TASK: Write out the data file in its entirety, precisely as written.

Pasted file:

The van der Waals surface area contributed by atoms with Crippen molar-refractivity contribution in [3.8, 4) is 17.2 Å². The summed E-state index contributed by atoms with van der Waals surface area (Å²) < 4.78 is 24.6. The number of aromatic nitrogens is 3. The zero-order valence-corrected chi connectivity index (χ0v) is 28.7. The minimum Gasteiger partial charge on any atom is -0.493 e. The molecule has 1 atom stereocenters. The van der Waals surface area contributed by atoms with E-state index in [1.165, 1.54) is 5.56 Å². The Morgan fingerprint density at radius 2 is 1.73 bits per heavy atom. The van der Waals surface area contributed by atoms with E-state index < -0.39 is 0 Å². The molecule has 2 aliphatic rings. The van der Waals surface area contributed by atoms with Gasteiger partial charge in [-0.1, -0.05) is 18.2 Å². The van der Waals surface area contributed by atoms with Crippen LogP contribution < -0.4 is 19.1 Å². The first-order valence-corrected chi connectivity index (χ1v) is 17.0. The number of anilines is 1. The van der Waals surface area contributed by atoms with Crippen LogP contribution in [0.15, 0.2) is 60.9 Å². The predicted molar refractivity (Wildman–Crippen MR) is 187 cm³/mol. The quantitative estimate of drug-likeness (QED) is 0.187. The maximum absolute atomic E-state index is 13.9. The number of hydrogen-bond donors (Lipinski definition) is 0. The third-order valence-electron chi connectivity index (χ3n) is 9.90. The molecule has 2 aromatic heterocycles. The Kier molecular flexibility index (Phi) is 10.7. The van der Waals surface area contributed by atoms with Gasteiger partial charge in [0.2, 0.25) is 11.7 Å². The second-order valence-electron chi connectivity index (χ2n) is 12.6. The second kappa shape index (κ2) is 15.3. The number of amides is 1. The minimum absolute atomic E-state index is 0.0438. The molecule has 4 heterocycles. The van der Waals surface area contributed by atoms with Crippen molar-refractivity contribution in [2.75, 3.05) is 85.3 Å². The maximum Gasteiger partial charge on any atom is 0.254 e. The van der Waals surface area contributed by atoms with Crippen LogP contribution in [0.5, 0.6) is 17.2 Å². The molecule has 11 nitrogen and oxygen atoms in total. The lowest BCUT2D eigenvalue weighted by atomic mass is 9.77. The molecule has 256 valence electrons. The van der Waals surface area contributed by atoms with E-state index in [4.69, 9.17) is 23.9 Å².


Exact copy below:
The van der Waals surface area contributed by atoms with Crippen molar-refractivity contribution in [3.8, 4) is 17.2 Å². The summed E-state index contributed by atoms with van der Waals surface area (Å²) < 4.78 is 24.6. The number of aromatic nitrogens is 3. The zero-order valence-corrected chi connectivity index (χ0v) is 28.7. The minimum Gasteiger partial charge on any atom is -0.493 e. The molecule has 1 atom stereocenters. The van der Waals surface area contributed by atoms with E-state index in [1.165, 1.54) is 5.56 Å². The Morgan fingerprint density at radius 2 is 1.73 bits per heavy atom. The van der Waals surface area contributed by atoms with E-state index < -0.39 is 0 Å². The molecule has 2 aliphatic rings. The van der Waals surface area contributed by atoms with Gasteiger partial charge in [-0.1, -0.05) is 18.2 Å². The van der Waals surface area contributed by atoms with Crippen LogP contribution < -0.4 is 19.1 Å². The first-order valence-corrected chi connectivity index (χ1v) is 17.0. The number of anilines is 1. The van der Waals surface area contributed by atoms with Crippen LogP contribution in [0.15, 0.2) is 60.9 Å². The predicted molar refractivity (Wildman–Crippen MR) is 187 cm³/mol. The quantitative estimate of drug-likeness (QED) is 0.187. The maximum absolute atomic E-state index is 13.9. The number of hydrogen-bond donors (Lipinski definition) is 0. The third-order valence-electron chi connectivity index (χ3n) is 9.90. The molecule has 2 aromatic heterocycles. The Kier molecular flexibility index (Phi) is 10.7. The van der Waals surface area contributed by atoms with Gasteiger partial charge in [0.2, 0.25) is 11.7 Å². The second-order valence-electron chi connectivity index (χ2n) is 12.6. The second kappa shape index (κ2) is 15.3. The number of amides is 1. The minimum absolute atomic E-state index is 0.0438. The molecule has 4 heterocycles. The van der Waals surface area contributed by atoms with Crippen molar-refractivity contribution in [2.75, 3.05) is 85.3 Å². The maximum Gasteiger partial charge on any atom is 0.254 e. The van der Waals surface area contributed by atoms with Crippen LogP contribution in [0.5, 0.6) is 17.2 Å². The molecule has 11 nitrogen and oxygen atoms in total. The lowest BCUT2D eigenvalue weighted by atomic mass is 9.77. The molecule has 256 valence electrons. The van der Waals surface area contributed by atoms with E-state index in [4.69, 9.17) is 23.9 Å².